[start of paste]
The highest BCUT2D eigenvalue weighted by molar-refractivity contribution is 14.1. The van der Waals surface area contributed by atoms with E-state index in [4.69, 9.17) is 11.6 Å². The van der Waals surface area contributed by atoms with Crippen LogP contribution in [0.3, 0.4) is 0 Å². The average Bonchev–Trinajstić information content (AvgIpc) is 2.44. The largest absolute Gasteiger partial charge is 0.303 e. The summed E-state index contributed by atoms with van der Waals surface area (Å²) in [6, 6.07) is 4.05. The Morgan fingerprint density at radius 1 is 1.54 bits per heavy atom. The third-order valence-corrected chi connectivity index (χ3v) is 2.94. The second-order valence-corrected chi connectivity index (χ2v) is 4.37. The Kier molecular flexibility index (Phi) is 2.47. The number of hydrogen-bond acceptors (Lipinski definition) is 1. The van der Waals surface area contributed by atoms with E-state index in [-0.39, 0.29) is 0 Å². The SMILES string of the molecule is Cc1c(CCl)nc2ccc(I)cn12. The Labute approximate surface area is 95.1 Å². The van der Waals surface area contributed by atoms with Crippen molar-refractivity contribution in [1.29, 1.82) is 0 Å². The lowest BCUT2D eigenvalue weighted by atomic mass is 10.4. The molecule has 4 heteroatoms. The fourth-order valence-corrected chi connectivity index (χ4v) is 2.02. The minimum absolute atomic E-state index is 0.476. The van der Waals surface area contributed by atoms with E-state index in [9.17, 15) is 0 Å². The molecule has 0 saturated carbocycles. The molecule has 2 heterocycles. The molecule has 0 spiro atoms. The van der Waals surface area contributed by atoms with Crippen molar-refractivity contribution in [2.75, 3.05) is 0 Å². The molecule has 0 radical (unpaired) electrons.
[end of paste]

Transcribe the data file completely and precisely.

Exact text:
The highest BCUT2D eigenvalue weighted by molar-refractivity contribution is 14.1. The van der Waals surface area contributed by atoms with E-state index in [4.69, 9.17) is 11.6 Å². The van der Waals surface area contributed by atoms with Crippen LogP contribution in [0.3, 0.4) is 0 Å². The average Bonchev–Trinajstić information content (AvgIpc) is 2.44. The largest absolute Gasteiger partial charge is 0.303 e. The summed E-state index contributed by atoms with van der Waals surface area (Å²) in [6, 6.07) is 4.05. The Morgan fingerprint density at radius 1 is 1.54 bits per heavy atom. The third-order valence-corrected chi connectivity index (χ3v) is 2.94. The second-order valence-corrected chi connectivity index (χ2v) is 4.37. The Kier molecular flexibility index (Phi) is 2.47. The number of hydrogen-bond acceptors (Lipinski definition) is 1. The van der Waals surface area contributed by atoms with E-state index in [-0.39, 0.29) is 0 Å². The SMILES string of the molecule is Cc1c(CCl)nc2ccc(I)cn12. The Labute approximate surface area is 95.1 Å². The van der Waals surface area contributed by atoms with Crippen molar-refractivity contribution in [1.29, 1.82) is 0 Å². The lowest BCUT2D eigenvalue weighted by atomic mass is 10.4. The molecule has 4 heteroatoms. The fourth-order valence-corrected chi connectivity index (χ4v) is 2.02. The minimum absolute atomic E-state index is 0.476. The van der Waals surface area contributed by atoms with E-state index in [9.17, 15) is 0 Å². The molecule has 0 saturated carbocycles. The molecule has 2 heterocycles. The molecule has 0 spiro atoms. The van der Waals surface area contributed by atoms with Crippen molar-refractivity contribution in [2.75, 3.05) is 0 Å². The molecule has 0 radical (unpaired) electrons.